The digital boom has irrevocably changed our lives as consumers. But behind the many successful apps and digital platforms that promise to make life more convenient, more interesting, and more connected are many more that fail despite being fueled with a brilliant idea or concept.
We are in an age where a good idea does not necessarily make a good product. As product development methodologies try to evolve new best practices to create high-engagement digital and mobile apps, it’s the simple principles that can truly help uplift your product’s essence and experience.
Forge an emotional connection with consumers
Finding an unmet need and devising a practical solution to meet that need is a necessary step, but not sufficient in itself to creating a successful product. If you are the only one who is providing a solution to a real pain point, you may be successful at first – until someone who does it better comes along.
You have to mean more to the consumer than the service you are providing. Whether the consumer realizes it or not, the products that they continue to use after the initial curiosity and excitement have passed are the ones that they like not only for the function it performs, but also for the feelings it evokes. Fundamentally, humans are irrational beings with rational problems. A successful product touches both of these aspects of the consumer’s personality.
Understand human nature, not just behavior
Behavior is a pattern; it’s doing something a certain way repeatedly with little deviation. It’s what your consumer does, and you have to understand their pattern in order to build a streamlined product experience.
This isn’t limited to interactions with your platform either, but in the context of the problem you are trying to tackle at large, well beyond the boundaries of your product.
But only understanding behavior is not enough. Behavior changes as consumers grow, their situations change, and something new comes along. It is their intrinsic nature, their values and motivation, their insecurities and needs, that carry forward even when they learn and adopt new behaviors.
If you get caught in the trap of assuming that you figured out the best user flow for your app or platform, remind yourself that knowing or even understanding behavior isn’t as valuable as understanding nature. Knowing how is important; understanding why could make all the difference.
Build your strongest Minimum Viable Product
Most entrepreneurs and product developers understand the constant tension between wanting to release new versions faster and the desire to build better features. In recent years, the principle of “good enough” has gained a lot of traction in many industries, but it is perhaps most applicable to software.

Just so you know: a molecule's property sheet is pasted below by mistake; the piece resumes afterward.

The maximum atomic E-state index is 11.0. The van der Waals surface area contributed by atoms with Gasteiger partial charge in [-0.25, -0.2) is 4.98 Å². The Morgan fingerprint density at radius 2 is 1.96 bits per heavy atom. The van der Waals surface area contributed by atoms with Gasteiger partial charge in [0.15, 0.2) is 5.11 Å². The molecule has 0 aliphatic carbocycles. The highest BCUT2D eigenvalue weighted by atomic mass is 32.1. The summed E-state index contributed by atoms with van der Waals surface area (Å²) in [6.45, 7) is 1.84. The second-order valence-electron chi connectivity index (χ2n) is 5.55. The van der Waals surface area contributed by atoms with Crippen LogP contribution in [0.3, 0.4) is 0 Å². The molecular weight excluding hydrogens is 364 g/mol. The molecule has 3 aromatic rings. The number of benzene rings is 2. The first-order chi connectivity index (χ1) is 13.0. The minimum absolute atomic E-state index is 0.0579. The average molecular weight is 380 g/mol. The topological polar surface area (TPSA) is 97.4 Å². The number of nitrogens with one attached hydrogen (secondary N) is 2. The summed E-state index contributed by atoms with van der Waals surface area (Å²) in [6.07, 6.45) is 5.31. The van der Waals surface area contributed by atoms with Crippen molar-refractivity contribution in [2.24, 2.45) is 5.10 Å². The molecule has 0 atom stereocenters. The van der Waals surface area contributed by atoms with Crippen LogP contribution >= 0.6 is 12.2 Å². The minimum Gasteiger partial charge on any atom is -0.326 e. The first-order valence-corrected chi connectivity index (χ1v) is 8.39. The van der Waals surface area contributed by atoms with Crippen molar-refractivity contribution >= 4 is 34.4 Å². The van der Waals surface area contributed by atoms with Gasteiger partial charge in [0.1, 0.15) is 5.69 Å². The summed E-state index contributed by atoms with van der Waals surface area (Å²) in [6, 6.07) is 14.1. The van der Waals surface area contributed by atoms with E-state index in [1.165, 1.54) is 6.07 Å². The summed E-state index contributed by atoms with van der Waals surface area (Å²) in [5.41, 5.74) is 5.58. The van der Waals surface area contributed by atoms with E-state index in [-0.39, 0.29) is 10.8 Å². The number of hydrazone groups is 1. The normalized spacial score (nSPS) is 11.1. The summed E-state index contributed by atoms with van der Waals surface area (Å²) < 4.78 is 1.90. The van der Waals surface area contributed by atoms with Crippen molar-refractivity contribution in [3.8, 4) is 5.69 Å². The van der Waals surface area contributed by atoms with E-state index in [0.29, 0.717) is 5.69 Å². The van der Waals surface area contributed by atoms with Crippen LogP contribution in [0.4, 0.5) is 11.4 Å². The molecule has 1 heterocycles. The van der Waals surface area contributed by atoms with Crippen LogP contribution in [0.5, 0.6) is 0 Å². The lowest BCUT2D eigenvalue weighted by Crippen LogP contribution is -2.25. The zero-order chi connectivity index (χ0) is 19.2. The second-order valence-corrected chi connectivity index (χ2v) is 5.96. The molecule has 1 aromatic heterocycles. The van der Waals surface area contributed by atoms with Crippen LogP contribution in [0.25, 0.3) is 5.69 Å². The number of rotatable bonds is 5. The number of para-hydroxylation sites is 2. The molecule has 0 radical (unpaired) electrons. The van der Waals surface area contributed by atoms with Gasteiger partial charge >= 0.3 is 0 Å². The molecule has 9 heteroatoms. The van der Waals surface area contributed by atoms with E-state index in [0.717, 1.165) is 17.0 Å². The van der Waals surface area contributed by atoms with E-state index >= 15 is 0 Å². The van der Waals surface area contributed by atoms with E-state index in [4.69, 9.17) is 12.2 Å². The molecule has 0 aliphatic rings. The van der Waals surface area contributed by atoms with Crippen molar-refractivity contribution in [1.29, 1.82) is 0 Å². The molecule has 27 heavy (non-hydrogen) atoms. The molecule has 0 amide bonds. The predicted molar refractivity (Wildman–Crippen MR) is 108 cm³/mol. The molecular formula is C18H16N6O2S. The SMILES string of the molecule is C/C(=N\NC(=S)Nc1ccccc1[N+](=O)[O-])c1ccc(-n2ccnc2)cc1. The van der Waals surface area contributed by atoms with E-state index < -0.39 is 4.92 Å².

As a creator, you want your product to have the most interesting and useful experience but also to get consumers hooked on your product – and more features do not mean better engagement. The principle of creating a “good enough” product is not to compromise on the value of your platform but to focus on its most crucial tenants that package together your product’s competitive advantage and unique value propositions.
Building the right Minimum Viable Product rests on the art of prioritizing. Weigh all your desired features and interactions against your prioritization criteria from time to time to assert if a desired feature adds real value to your product’s function and experience. Keep in mind that software products can be revised, updated, and upgraded, and in today’s market, users have gotten accustomed to that cycle. You will make a much better impression on your users by releasing your product with well-built and designed core features than giving them a bundle of many half-baked features scrambled together.
Test, don’t assume
Despite your best effort and your team’s expert points of view, be open to the possibility that you’ve probably got it wrong or at least not quite bang on the first time around. The thing with designing and building apps that stick with consumers through an emotional bond is that people are unpredictable and, as already established, irrational. Despite following the textbook process of building a great app that is destined to be love at first sight, you need to be open to the possibility that it won’t be. But that’s a possibility that can be avoided by iteratively testing with consumers and refining the product as it goes.
Build lean, build quickly, and test often with real consumers. See if your assumptions check out: Do users like the interface, does the value proposition resonate, and do your features reflect your vision? Test before you go too far down a rabbit hole or get too attached to a particular version of the concept.
There is a gap in imagination and its manifestation. Making the journey across this gap is the art of product development. Be open to your vision evolving, and be open to your product manifesting in its most desirable form – not necessarily in a form closest to your imagination of the initial concept.
Featured in the MISC 2015 : The Creative Process Issue.
Sahaj Cheema is an innovation strategist at Idea Couture. She is based in Toronto, Canada.